The sugar industry of Pernambuco during the nineteenth century

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    Authors & editors

    Galloway, J H [Author]

    Publisher Annals of the Association of American Geographers
    Year of publication 1968 Vol 58 (2) 285-303

    Medium Digital

    Food (non-cereal) processes > Sugar
    Wind & watermills by Region > Rest of the World (not Europe) > Latin America

    Scope & contentDuring the nineteenth century, the abolition of slavery and advances in the technology of manufacturing sugar led to the replacement of the Labat system of cane sugar production by the central factory system.

    The resolution of a labor crisis and the financing of central factories at a time when competition from beet sugar was beginning constituted a challenge to which cane growing regions reacted differently.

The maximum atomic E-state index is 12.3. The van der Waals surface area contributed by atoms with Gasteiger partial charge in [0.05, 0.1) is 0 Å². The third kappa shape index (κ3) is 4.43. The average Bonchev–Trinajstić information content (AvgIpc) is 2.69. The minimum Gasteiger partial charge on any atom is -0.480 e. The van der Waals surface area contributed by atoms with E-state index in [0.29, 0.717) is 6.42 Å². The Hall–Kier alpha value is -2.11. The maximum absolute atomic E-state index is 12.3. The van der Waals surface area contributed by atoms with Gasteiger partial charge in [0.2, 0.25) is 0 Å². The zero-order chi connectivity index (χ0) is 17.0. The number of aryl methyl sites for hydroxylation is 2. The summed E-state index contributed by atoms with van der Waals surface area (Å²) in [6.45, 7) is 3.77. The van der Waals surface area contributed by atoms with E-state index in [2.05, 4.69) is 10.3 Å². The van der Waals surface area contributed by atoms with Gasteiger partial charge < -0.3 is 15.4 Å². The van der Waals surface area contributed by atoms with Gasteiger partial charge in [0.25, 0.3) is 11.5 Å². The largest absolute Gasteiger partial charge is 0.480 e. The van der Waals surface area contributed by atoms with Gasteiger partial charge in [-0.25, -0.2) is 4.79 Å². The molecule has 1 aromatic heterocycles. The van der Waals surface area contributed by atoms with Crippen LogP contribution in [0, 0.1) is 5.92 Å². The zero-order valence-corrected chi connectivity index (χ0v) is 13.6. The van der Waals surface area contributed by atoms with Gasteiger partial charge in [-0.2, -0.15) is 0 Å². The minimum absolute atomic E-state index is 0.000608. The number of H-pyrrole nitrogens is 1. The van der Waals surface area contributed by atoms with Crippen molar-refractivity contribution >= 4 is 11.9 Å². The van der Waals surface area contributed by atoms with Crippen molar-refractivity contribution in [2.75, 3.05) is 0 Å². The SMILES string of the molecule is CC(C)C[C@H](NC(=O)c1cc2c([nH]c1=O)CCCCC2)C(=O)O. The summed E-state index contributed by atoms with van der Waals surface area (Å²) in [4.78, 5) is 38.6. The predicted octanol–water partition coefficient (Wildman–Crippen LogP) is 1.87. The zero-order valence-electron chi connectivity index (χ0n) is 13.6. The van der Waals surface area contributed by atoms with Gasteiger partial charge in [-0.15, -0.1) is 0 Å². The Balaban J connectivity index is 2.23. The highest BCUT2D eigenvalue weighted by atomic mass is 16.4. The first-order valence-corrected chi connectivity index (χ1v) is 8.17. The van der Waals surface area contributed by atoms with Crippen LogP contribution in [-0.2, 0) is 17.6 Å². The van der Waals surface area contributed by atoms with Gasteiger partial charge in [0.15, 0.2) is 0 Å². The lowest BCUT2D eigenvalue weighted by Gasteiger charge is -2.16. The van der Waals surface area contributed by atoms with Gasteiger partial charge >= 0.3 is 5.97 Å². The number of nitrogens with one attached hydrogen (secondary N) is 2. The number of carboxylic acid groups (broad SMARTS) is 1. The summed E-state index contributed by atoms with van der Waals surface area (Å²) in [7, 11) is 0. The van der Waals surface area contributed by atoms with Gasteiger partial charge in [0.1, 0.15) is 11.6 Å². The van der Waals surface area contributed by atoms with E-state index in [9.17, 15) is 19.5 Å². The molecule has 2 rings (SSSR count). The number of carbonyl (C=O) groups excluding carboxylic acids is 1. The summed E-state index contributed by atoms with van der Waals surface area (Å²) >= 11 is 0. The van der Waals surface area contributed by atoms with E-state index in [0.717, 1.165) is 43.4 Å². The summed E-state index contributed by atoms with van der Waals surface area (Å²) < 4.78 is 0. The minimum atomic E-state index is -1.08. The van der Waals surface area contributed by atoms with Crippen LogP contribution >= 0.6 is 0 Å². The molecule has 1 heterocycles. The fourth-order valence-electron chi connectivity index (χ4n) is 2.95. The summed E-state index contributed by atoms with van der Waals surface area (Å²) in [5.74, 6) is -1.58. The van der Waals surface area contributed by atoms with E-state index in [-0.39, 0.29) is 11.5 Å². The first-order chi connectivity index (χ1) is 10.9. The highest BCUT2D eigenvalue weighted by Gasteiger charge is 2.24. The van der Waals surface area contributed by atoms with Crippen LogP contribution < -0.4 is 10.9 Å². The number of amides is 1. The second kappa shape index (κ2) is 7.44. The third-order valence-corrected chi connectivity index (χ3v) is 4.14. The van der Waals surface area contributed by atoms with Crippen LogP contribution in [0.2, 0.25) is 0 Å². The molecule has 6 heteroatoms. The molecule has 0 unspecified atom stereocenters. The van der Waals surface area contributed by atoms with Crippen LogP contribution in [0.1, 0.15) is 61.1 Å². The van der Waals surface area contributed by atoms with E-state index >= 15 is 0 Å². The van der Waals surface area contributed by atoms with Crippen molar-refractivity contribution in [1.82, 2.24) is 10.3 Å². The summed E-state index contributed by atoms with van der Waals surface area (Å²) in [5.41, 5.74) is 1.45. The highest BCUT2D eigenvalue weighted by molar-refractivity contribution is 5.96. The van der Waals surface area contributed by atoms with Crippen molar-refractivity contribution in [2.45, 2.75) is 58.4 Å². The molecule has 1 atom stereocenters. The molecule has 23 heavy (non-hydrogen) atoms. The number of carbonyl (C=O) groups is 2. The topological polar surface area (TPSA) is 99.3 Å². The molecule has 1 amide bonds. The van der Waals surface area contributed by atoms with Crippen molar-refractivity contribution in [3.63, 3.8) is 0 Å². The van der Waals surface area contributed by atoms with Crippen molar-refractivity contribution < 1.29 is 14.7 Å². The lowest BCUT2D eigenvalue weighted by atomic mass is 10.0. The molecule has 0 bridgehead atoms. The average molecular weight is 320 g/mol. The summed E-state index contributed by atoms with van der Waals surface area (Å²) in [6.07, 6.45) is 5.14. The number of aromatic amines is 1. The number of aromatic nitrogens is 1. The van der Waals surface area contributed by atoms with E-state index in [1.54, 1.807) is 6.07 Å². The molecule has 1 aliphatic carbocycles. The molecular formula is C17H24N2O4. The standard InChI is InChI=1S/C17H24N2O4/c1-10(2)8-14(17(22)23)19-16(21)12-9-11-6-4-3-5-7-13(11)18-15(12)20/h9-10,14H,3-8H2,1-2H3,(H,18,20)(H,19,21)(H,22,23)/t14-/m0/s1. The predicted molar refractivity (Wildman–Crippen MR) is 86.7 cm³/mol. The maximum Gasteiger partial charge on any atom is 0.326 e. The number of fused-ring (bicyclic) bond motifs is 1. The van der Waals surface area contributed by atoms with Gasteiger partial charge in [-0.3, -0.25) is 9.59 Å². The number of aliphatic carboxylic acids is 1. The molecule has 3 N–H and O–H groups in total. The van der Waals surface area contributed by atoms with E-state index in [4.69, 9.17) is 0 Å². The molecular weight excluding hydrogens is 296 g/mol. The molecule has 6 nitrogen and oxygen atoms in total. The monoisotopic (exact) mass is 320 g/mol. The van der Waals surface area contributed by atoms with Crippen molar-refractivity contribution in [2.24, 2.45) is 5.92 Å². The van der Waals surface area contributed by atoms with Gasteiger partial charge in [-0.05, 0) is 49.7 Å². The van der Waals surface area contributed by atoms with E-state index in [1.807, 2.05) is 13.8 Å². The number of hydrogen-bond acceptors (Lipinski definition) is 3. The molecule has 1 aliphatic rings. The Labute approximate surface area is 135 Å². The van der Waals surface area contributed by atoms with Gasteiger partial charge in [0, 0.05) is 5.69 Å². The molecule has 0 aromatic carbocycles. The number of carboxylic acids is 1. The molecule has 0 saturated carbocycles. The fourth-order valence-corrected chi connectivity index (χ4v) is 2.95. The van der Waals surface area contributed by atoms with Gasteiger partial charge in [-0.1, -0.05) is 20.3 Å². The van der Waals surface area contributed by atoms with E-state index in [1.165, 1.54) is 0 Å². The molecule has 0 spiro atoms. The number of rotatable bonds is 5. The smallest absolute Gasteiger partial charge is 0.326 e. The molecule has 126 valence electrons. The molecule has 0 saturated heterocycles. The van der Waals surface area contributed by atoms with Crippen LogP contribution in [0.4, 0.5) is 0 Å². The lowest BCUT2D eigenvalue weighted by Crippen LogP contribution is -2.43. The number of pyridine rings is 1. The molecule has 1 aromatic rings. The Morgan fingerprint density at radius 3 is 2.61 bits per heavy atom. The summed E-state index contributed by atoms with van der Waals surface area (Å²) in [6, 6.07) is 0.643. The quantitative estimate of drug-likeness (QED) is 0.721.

Around the Caribbean, some long-established sugar colonies could not meet the challenge and their production declined or stagnated, whereas other colonies rose to importance and prosperity.

    In Pernambuco, Brazil, the combination of a free population which was gradually drawn into the sugar industry, investment of foreign as well as domestic capital, and the appearance of new markets permitted the sugar industry to survive, even to increase production, but not to prosper.

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